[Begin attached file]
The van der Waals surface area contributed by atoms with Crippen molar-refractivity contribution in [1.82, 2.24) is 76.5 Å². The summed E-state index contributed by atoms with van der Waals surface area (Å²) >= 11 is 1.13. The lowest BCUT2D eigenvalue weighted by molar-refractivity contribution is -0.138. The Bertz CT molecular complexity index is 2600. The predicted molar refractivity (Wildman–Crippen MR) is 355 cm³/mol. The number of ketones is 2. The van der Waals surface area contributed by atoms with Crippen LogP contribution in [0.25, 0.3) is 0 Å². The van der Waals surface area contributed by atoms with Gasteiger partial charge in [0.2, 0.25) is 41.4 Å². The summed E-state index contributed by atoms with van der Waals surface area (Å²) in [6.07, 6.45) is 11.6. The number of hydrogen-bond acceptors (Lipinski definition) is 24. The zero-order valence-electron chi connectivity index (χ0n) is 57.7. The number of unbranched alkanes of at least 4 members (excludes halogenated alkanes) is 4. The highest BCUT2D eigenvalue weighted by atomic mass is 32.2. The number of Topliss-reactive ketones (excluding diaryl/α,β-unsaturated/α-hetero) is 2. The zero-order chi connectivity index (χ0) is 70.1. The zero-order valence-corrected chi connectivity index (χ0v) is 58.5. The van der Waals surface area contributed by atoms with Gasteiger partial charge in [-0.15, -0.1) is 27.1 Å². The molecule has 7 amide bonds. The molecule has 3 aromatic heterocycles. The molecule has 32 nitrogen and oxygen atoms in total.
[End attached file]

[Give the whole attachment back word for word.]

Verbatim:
The van der Waals surface area contributed by atoms with Crippen molar-refractivity contribution in [1.82, 2.24) is 76.5 Å². The summed E-state index contributed by atoms with van der Waals surface area (Å²) >= 11 is 1.13. The lowest BCUT2D eigenvalue weighted by molar-refractivity contribution is -0.138. The Bertz CT molecular complexity index is 2600. The predicted molar refractivity (Wildman–Crippen MR) is 355 cm³/mol. The number of ketones is 2. The van der Waals surface area contributed by atoms with Crippen LogP contribution in [0.25, 0.3) is 0 Å². The van der Waals surface area contributed by atoms with Gasteiger partial charge in [0.2, 0.25) is 41.4 Å². The summed E-state index contributed by atoms with van der Waals surface area (Å²) in [6.07, 6.45) is 11.6. The number of hydrogen-bond acceptors (Lipinski definition) is 24. The zero-order valence-electron chi connectivity index (χ0n) is 57.7. The number of unbranched alkanes of at least 4 members (excludes halogenated alkanes) is 4. The highest BCUT2D eigenvalue weighted by atomic mass is 32.2. The number of Topliss-reactive ketones (excluding diaryl/α,β-unsaturated/α-hetero) is 2. The zero-order chi connectivity index (χ0) is 70.1. The zero-order valence-corrected chi connectivity index (χ0v) is 58.5. The van der Waals surface area contributed by atoms with Gasteiger partial charge in [-0.15, -0.1) is 27.1 Å². The molecule has 7 amide bonds. The molecule has 3 aromatic heterocycles. The molecule has 32 nitrogen and oxygen atoms in total.